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Last Updated: Wednesday, 29 October, 2003, 16:42 GMT
US court backs digital TV push
Digital TV
The US government wants to phase out analogue TV in December 2006
The US government has ruled all but the smallest TVs will have to be able to receive digital signals by 2007.

Manufacturers of TVs, DVDs and video players had tried to block the Federal Communications Commission (FCC) plans, saying it would cost too much money.

But a three-judge panel on the US Court of Appeal said the industry was not making digital tuners available to the public quickly enough.

Congress wants the analogue signal switched over in December 2006.

Circuit judge John G Robinson had ruled that despite the switch-over plan, the FCC had found "a logjam was blocking the development of digital TV".

"Broadcasters are unwilling to provide more DTV [digital television] programming because most viewers do not own DTV equipment," he wrote.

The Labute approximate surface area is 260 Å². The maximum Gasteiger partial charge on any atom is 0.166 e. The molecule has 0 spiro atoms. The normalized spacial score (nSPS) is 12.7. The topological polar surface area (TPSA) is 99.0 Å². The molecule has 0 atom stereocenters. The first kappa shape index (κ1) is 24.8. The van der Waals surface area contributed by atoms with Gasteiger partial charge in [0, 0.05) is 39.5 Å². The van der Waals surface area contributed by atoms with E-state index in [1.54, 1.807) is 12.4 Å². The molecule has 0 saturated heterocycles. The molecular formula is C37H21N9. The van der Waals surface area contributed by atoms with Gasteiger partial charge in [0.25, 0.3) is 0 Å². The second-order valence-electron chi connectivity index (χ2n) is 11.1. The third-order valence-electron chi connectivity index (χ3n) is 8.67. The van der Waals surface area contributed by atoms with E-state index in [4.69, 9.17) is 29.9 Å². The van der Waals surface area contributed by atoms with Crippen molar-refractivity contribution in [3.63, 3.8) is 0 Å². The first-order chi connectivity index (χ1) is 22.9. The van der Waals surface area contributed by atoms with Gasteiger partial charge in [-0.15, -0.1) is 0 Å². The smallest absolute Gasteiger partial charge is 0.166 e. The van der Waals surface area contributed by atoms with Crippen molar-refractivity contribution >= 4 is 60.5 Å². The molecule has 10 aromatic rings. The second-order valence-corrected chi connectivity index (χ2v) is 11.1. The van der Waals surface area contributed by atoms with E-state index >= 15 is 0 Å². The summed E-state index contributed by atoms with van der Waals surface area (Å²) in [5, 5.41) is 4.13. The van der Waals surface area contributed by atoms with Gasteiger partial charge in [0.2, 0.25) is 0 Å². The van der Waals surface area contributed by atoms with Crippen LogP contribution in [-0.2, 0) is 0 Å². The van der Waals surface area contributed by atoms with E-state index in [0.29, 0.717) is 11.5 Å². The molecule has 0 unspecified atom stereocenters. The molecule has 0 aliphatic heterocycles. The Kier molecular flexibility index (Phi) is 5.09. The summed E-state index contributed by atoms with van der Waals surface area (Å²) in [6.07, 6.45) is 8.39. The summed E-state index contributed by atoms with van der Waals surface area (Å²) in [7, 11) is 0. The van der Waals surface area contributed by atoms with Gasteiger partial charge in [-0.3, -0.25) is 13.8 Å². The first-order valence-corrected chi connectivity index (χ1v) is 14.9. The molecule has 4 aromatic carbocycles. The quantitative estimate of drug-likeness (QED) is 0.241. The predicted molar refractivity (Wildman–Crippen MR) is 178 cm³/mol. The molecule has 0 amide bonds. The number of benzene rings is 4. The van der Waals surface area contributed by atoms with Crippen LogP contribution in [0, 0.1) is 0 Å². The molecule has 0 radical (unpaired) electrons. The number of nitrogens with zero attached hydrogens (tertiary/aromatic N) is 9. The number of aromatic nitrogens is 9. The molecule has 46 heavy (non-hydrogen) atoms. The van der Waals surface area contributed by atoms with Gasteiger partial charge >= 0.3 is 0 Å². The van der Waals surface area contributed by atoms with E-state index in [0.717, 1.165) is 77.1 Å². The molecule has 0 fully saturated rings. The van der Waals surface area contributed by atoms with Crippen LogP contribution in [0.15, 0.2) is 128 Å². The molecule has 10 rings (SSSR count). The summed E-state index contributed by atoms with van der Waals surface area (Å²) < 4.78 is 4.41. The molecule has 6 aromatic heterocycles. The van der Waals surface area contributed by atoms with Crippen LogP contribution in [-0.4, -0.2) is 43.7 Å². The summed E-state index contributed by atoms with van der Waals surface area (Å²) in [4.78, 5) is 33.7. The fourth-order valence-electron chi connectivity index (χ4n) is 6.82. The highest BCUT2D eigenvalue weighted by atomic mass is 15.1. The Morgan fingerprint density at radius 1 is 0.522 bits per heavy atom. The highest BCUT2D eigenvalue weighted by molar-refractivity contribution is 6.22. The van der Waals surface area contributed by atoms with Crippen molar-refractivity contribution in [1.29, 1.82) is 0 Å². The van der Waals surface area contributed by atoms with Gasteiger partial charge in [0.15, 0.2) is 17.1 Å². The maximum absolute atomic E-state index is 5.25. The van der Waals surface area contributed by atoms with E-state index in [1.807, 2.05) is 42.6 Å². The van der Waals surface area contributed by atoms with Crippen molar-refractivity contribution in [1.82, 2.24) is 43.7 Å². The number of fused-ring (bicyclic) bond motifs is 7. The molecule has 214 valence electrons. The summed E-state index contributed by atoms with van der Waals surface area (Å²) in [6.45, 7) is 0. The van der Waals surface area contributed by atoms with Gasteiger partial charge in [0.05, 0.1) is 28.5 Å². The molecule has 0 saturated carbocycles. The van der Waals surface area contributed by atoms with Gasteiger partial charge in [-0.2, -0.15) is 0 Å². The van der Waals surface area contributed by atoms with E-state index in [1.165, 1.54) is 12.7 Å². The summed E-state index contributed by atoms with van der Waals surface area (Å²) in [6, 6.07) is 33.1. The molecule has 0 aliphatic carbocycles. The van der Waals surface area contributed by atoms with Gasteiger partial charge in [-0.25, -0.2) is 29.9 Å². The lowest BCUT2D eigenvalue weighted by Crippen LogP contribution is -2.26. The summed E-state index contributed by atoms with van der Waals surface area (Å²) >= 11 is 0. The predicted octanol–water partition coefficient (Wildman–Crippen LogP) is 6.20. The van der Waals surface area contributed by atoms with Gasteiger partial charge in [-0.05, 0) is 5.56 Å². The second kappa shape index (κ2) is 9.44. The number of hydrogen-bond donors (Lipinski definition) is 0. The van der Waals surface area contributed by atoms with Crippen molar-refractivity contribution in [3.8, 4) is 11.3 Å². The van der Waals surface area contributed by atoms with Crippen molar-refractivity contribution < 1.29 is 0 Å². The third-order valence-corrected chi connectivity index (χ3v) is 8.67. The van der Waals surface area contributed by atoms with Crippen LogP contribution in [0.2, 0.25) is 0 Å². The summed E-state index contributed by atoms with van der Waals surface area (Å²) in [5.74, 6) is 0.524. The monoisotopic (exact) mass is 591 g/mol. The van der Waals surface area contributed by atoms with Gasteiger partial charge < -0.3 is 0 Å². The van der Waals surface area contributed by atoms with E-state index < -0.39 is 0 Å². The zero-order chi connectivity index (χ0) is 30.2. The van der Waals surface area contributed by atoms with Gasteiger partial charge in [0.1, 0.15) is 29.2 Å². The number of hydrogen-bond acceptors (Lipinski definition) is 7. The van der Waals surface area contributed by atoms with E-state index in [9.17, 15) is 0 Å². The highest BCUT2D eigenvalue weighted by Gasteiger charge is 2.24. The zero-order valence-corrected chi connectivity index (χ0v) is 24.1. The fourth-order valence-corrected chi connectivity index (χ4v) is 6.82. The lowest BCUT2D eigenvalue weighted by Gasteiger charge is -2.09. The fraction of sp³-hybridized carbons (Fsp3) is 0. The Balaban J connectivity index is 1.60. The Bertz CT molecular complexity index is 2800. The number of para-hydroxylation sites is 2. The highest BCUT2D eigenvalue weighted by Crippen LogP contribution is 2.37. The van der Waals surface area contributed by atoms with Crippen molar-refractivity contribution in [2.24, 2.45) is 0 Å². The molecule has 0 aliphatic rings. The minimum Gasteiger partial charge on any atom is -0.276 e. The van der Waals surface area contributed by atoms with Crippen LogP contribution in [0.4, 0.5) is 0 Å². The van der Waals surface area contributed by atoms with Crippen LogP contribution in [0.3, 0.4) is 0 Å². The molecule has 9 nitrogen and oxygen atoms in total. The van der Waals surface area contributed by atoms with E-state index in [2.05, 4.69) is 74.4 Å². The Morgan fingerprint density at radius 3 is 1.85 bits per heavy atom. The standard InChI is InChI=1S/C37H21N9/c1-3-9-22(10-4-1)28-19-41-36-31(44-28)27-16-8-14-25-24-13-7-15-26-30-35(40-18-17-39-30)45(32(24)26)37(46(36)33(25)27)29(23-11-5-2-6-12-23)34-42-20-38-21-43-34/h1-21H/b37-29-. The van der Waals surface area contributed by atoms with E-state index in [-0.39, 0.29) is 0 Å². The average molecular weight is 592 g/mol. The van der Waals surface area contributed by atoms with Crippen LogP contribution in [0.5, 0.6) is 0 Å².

"And the lack of attractive DTV programming makes consumers reluctant to invest in more DTV equipment."

The FCC took on board the ruling because it wanted to make sure that after July 2007 people could buy a television and plug it in without having to buy separate digital receivers or subscribing to a cable service.

'$200 price rise'

"This will ensure that consumers are able to enjoy high-quality digital broadcast programming without the hassle and expense of hooking up a separate set-top box," said FCC chairman Michael Powell.

Champions of the new ruling say digital reception will immediately improve pictures and sound for the 15% of TV viewers who still watch television through a normal aerial.

"Consumers buying TV sets will know that the receivers they buy will continue to receive all broadcast signals, even as broadcasting changes to digital," said Eddie Fritts, the president of the National Association of Broadcasters.

The Consumer Electronics Association, which had fought the ruling, said the new legislation would mean the cost of a television would rise by about $200 (125).

The first part of the transmission turnover begins next year, when at least half of television 36 inches or larger are required to be digitally compliant.

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